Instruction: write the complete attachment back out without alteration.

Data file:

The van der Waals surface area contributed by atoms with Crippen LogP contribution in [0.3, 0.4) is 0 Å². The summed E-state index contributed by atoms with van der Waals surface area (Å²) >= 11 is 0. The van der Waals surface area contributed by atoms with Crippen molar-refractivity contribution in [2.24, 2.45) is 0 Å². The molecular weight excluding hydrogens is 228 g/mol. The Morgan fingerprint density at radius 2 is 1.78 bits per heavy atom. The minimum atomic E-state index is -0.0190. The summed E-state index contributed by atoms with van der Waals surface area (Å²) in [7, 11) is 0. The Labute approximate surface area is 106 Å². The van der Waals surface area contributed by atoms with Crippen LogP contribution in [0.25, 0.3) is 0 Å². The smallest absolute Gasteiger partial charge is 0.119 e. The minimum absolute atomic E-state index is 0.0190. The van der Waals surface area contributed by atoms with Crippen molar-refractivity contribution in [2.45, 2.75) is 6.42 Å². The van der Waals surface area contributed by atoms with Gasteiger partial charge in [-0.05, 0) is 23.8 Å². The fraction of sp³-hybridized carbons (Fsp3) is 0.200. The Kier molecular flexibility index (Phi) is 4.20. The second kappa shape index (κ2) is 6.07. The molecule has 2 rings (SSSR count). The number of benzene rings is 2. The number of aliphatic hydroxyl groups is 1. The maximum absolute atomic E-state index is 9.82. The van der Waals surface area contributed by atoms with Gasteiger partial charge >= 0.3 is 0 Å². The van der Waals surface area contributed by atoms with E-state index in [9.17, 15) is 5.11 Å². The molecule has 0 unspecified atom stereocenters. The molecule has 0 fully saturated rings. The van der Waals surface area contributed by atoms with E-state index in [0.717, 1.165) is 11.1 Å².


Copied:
The van der Waals surface area contributed by atoms with Crippen LogP contribution in [0.3, 0.4) is 0 Å². The summed E-state index contributed by atoms with van der Waals surface area (Å²) >= 11 is 0. The van der Waals surface area contributed by atoms with Crippen molar-refractivity contribution in [2.24, 2.45) is 0 Å². The molecular weight excluding hydrogens is 228 g/mol. The Morgan fingerprint density at radius 2 is 1.78 bits per heavy atom. The minimum atomic E-state index is -0.0190. The summed E-state index contributed by atoms with van der Waals surface area (Å²) in [7, 11) is 0. The Labute approximate surface area is 106 Å². The van der Waals surface area contributed by atoms with Crippen LogP contribution in [0.25, 0.3) is 0 Å². The smallest absolute Gasteiger partial charge is 0.119 e. The minimum absolute atomic E-state index is 0.0190. The van der Waals surface area contributed by atoms with Crippen molar-refractivity contribution in [2.45, 2.75) is 6.42 Å². The van der Waals surface area contributed by atoms with Gasteiger partial charge in [-0.05, 0) is 23.8 Å². The fraction of sp³-hybridized carbons (Fsp3) is 0.200. The Kier molecular flexibility index (Phi) is 4.20. The second kappa shape index (κ2) is 6.07. The molecule has 2 rings (SSSR count). The number of benzene rings is 2. The number of aliphatic hydroxyl groups is 1. The maximum absolute atomic E-state index is 9.82. The van der Waals surface area contributed by atoms with Gasteiger partial charge >= 0.3 is 0 Å². The van der Waals surface area contributed by atoms with E-state index in [9.17, 15) is 5.11 Å². The molecule has 0 unspecified atom stereocenters. The molecule has 0 fully saturated rings. The van der Waals surface area contributed by atoms with E-state index in [0.717, 1.165) is 11.1 Å².